Germany suffered its first recession since the start of pandemic, extinguishing hopes that Europe’s top economy could escape such a fate after the war in Ukraine sent energy prices soaring.
First-quarter output shrank 0.3% from the previous three months following a 0.5% drop between October and December, the statistics office said Thursday. Its initial estimate, last month, was for stagnation.
“The reluctance of households to buy was apparent in a variety of areas,” the office said in a statement. “Households spent less on food and beverages, clothing and footwear, and on furnishings.” They also purchased fewer electric cars as incentives were reduced.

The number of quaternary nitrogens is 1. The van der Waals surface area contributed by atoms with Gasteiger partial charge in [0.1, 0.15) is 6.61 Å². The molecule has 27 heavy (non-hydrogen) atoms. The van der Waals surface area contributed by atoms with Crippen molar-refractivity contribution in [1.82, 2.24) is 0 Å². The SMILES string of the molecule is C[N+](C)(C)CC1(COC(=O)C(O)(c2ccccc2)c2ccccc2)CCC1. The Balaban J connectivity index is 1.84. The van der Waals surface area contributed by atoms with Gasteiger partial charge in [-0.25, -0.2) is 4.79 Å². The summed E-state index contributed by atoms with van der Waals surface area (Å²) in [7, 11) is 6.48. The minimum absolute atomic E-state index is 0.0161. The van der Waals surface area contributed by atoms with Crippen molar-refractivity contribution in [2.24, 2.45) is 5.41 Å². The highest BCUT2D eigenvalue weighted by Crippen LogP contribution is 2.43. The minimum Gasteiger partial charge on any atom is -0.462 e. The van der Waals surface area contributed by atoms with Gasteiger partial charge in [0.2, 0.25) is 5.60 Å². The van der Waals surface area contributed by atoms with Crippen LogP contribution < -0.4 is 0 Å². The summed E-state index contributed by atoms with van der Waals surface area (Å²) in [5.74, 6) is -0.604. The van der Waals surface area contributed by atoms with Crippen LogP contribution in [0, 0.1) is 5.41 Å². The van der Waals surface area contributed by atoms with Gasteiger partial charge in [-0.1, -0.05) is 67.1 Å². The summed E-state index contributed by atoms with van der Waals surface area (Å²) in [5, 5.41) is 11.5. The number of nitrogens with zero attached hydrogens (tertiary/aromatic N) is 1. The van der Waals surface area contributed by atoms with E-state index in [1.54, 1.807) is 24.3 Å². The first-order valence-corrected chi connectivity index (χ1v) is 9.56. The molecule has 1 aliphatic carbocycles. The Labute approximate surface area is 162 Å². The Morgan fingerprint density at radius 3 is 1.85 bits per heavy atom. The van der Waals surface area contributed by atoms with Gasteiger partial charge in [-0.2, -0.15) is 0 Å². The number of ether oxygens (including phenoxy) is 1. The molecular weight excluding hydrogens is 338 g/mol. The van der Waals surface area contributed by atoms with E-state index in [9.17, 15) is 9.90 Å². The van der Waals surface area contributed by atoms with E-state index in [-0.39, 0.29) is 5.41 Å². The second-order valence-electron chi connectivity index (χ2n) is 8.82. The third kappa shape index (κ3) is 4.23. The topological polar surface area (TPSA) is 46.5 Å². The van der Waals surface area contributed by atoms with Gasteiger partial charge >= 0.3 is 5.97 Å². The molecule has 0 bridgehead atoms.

Elsewhere, there was a plunge in government expenditure, while investment was up —aided by construction in unseasonably warm weather.
The result is a setback for Germany, which despite escaping the bleakest scenarios feared in the aftermath of Russia’s invasion has nevertheless succumbed to a recession that Chancellor Olaf Scholz appeared to rule out in January.
Markets shrugged off Thursday’s numbers — despite their implications for the wider performance of the 20-nation euro zone.